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I set a pan of water on the hob to boil for the gnocchetti and added the Gorgonzola to the cream and let if slowly melt over a low heat before adding a little black pepper.

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Once the gnocchetti were cooked, takes about 2 minutes I added them to the creamy sauce and ate this quick and easy lunch with relish.

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It’s quite rich but a nice change when you fancy something different with your lunchtime glass of frizzante.

Sauce for the Year

Despite always making passata when required, back in 2013 I wrote a post about not being bothered with making my own tomato sauce in bulk. Since then I have seen the error of my ways and have been making a years supply each season. Back in April I blogged about getting prepared in the post entitled Passata Preparation.

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So last weekend with 75 kilograms of ripe red tomatoes on my kitchen table the task of turning them into passata began. The process is as simple as anything can be, as all you need is tomatoes, heat and a pan. Unlike when I make sauce for eating straight away there’s no oil added to the pan for my stored passata, meaning I can use it for many different sauces throughout the year. So after washing I cut the tomatoes into quarters and add them to a saucepan and turn on the heat.

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They’ll steam for a few seconds and then release their liquid. Don’t worry if there’s a slight odour of them catching, just give them a stir and they’ll soon start to break down.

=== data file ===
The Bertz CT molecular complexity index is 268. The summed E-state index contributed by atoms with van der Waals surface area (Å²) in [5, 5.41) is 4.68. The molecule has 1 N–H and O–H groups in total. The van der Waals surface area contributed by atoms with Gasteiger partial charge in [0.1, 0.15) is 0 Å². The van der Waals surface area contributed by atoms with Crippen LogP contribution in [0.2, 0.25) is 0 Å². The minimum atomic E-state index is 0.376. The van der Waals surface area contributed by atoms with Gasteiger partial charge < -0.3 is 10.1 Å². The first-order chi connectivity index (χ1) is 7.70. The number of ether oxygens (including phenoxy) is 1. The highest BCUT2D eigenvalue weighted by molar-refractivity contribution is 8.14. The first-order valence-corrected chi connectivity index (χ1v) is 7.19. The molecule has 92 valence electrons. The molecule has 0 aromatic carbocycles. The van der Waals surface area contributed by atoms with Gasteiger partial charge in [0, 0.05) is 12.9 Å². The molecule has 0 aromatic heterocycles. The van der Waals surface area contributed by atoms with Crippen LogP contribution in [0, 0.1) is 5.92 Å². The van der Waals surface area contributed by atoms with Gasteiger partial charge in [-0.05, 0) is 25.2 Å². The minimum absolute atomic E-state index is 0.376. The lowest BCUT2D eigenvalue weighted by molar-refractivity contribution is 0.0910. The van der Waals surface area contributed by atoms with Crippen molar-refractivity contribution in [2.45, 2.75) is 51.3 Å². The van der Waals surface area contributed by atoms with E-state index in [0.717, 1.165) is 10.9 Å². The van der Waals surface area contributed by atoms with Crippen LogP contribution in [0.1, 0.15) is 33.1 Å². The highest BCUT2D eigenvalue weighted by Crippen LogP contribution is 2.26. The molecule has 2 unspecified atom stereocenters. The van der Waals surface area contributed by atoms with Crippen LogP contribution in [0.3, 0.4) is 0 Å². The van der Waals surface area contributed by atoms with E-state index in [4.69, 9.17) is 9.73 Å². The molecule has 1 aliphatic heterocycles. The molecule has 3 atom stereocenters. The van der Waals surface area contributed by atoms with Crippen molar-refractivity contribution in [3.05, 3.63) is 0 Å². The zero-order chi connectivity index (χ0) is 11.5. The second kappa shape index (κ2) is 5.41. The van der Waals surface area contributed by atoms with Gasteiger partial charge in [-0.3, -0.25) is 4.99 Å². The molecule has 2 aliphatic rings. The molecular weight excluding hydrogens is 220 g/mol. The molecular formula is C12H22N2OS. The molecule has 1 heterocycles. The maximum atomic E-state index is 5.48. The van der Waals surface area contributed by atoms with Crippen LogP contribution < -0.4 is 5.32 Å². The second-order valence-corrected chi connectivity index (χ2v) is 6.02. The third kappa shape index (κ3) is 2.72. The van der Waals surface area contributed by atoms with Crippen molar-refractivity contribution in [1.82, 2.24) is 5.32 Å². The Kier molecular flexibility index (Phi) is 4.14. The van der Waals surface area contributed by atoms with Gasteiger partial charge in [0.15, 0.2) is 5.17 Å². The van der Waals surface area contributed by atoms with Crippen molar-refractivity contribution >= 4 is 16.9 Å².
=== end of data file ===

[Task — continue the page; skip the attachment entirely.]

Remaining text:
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As I don’t have a traditional passata maker: One of those huge round pans sat above a wood burner, or a modern external gas ring as many people use today I make mine in the kitchen. I use my three largest pans and on a 30 degree Italian summer day it’s like being inside a furnace as they bubble away. Remember to give them an occasional stir as they break down.

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If you only half-fill the saucepan the cooking process takes 25-30 minutes and you’re left with soft tomatoes in their own juice. I then pour them into a bowl and begin the procedure again. I rinse the saucepans between each batch but there’s no need to wash them thoroughly. I continue until I have around six large bowls full of cooked fruits, (this makes around 10 litres). Once they’ve cooled sufficiently it’s time to put them through the passapomodoro machine an it’s at this point that your kitchen can start to resemble a scene from a Shakespearean tragedy.

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As you ladle the cooked tomatoes into the machine and turn the handle they give a satisfying squelch as the sauce is pushed out and the skins, seeds and dry pulp is dropped out of the rear. Now my tip is to pass the discarded pulp through once more and you’ll be surprised how much more liquid will be squeezed from it. It’s always best throughout this process to cover the work surfaces as after an hour or so it can look like Titus Andronicus has run amok in your kitchen.

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I then bottle the passata and store it in the fridge and freeze it in blocks as explained in my April post mentioned above with the hyperlink. This year I made 51 litres of the sauce with the process taking two days of cooking and 5 days of freezing in batches of two person servings. So there’s now 153 blocks in the freezer, plenty for the forthcoming year to make pasta sauces, curries and soups with.

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It may seem a lot of work but the time it saves throughout a year is considerable and when you calculate that it costs as little as €0.15 a litre it’s well worth it. But for me the bonus is knowing that it’s all fresh with no additives and even on the coldest of winter days it’ll still be bursting with the flavours of an Italian summer.